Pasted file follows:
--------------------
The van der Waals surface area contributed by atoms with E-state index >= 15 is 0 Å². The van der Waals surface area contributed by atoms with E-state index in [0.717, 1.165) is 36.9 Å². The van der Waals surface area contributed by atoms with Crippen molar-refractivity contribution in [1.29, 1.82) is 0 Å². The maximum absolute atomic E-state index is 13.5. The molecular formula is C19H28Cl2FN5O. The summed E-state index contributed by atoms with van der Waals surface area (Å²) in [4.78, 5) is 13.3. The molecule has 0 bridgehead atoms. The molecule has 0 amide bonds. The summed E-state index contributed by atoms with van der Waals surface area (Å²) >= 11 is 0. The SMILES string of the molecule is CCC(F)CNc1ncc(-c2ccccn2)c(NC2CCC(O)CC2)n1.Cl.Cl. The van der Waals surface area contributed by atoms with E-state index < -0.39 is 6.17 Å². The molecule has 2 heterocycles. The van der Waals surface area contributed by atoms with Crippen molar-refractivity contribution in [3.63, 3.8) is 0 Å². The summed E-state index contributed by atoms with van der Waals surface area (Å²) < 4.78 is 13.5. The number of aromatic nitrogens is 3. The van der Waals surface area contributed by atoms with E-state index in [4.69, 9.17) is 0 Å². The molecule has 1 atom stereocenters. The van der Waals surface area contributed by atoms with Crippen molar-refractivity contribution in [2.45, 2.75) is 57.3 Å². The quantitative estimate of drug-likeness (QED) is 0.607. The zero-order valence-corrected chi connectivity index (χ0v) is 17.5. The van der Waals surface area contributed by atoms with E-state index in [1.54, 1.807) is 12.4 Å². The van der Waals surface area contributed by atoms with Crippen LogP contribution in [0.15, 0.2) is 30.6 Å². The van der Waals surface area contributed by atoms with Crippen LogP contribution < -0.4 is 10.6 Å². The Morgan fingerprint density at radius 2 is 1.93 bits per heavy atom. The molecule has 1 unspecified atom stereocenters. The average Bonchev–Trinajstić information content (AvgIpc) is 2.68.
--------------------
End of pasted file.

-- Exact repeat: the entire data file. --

The van der Waals surface area contributed by atoms with E-state index >= 15 is 0 Å². The van der Waals surface area contributed by atoms with E-state index in [0.717, 1.165) is 36.9 Å². The van der Waals surface area contributed by atoms with Crippen molar-refractivity contribution in [1.29, 1.82) is 0 Å². The maximum absolute atomic E-state index is 13.5. The molecular formula is C19H28Cl2FN5O. The summed E-state index contributed by atoms with van der Waals surface area (Å²) in [4.78, 5) is 13.3. The molecule has 0 bridgehead atoms. The molecule has 0 amide bonds. The summed E-state index contributed by atoms with van der Waals surface area (Å²) >= 11 is 0. The SMILES string of the molecule is CCC(F)CNc1ncc(-c2ccccn2)c(NC2CCC(O)CC2)n1.Cl.Cl. The van der Waals surface area contributed by atoms with E-state index < -0.39 is 6.17 Å². The molecule has 2 heterocycles. The van der Waals surface area contributed by atoms with Crippen molar-refractivity contribution in [3.63, 3.8) is 0 Å². The summed E-state index contributed by atoms with van der Waals surface area (Å²) < 4.78 is 13.5. The number of aromatic nitrogens is 3. The van der Waals surface area contributed by atoms with E-state index in [4.69, 9.17) is 0 Å². The molecule has 1 atom stereocenters. The van der Waals surface area contributed by atoms with Crippen molar-refractivity contribution in [2.45, 2.75) is 57.3 Å². The quantitative estimate of drug-likeness (QED) is 0.607. The zero-order valence-corrected chi connectivity index (χ0v) is 17.5. The van der Waals surface area contributed by atoms with E-state index in [1.54, 1.807) is 12.4 Å². The van der Waals surface area contributed by atoms with Crippen LogP contribution in [0.15, 0.2) is 30.6 Å². The van der Waals surface area contributed by atoms with Crippen LogP contribution < -0.4 is 10.6 Å². The Morgan fingerprint density at radius 2 is 1.93 bits per heavy atom. The molecule has 1 unspecified atom stereocenters. The average Bonchev–Trinajstić information content (AvgIpc) is 2.68.